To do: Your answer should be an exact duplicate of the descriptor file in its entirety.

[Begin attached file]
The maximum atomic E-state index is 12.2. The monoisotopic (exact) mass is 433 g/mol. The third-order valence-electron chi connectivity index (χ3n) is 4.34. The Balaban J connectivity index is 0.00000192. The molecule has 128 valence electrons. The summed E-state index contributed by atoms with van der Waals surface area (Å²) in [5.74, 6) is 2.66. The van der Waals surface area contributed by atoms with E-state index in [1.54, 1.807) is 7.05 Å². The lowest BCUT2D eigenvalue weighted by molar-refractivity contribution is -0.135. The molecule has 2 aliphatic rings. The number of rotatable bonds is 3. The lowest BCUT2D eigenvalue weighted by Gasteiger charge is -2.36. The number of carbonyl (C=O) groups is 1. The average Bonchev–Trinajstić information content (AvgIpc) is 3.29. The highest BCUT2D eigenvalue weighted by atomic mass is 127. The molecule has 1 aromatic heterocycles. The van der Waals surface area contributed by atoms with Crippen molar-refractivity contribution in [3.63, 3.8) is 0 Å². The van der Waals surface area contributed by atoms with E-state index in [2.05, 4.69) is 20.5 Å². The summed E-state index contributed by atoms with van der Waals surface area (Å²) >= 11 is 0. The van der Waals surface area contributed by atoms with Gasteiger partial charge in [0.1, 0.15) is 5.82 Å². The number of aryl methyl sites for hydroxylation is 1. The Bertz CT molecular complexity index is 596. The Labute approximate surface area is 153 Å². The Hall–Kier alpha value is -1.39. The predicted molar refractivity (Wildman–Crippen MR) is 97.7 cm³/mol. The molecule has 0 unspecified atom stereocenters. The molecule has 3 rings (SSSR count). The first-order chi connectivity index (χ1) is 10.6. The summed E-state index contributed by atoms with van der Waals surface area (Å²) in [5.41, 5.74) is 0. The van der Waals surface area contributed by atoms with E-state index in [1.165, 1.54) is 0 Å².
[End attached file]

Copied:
The maximum atomic E-state index is 12.2. The monoisotopic (exact) mass is 433 g/mol. The third-order valence-electron chi connectivity index (χ3n) is 4.34. The Balaban J connectivity index is 0.00000192. The molecule has 128 valence electrons. The summed E-state index contributed by atoms with van der Waals surface area (Å²) in [5.74, 6) is 2.66. The van der Waals surface area contributed by atoms with E-state index in [1.54, 1.807) is 7.05 Å². The lowest BCUT2D eigenvalue weighted by molar-refractivity contribution is -0.135. The molecule has 2 aliphatic rings. The number of rotatable bonds is 3. The lowest BCUT2D eigenvalue weighted by Gasteiger charge is -2.36. The number of carbonyl (C=O) groups is 1. The average Bonchev–Trinajstić information content (AvgIpc) is 3.29. The highest BCUT2D eigenvalue weighted by atomic mass is 127. The molecule has 1 aromatic heterocycles. The van der Waals surface area contributed by atoms with Crippen molar-refractivity contribution in [3.63, 3.8) is 0 Å². The van der Waals surface area contributed by atoms with E-state index in [2.05, 4.69) is 20.5 Å². The summed E-state index contributed by atoms with van der Waals surface area (Å²) >= 11 is 0. The van der Waals surface area contributed by atoms with Gasteiger partial charge in [0.1, 0.15) is 5.82 Å². The number of aryl methyl sites for hydroxylation is 1. The Bertz CT molecular complexity index is 596. The Labute approximate surface area is 153 Å². The Hall–Kier alpha value is -1.39. The predicted molar refractivity (Wildman–Crippen MR) is 97.7 cm³/mol. The molecule has 0 unspecified atom stereocenters. The molecule has 3 rings (SSSR count). The first-order chi connectivity index (χ1) is 10.6. The summed E-state index contributed by atoms with van der Waals surface area (Å²) in [5.41, 5.74) is 0. The van der Waals surface area contributed by atoms with E-state index in [1.165, 1.54) is 0 Å².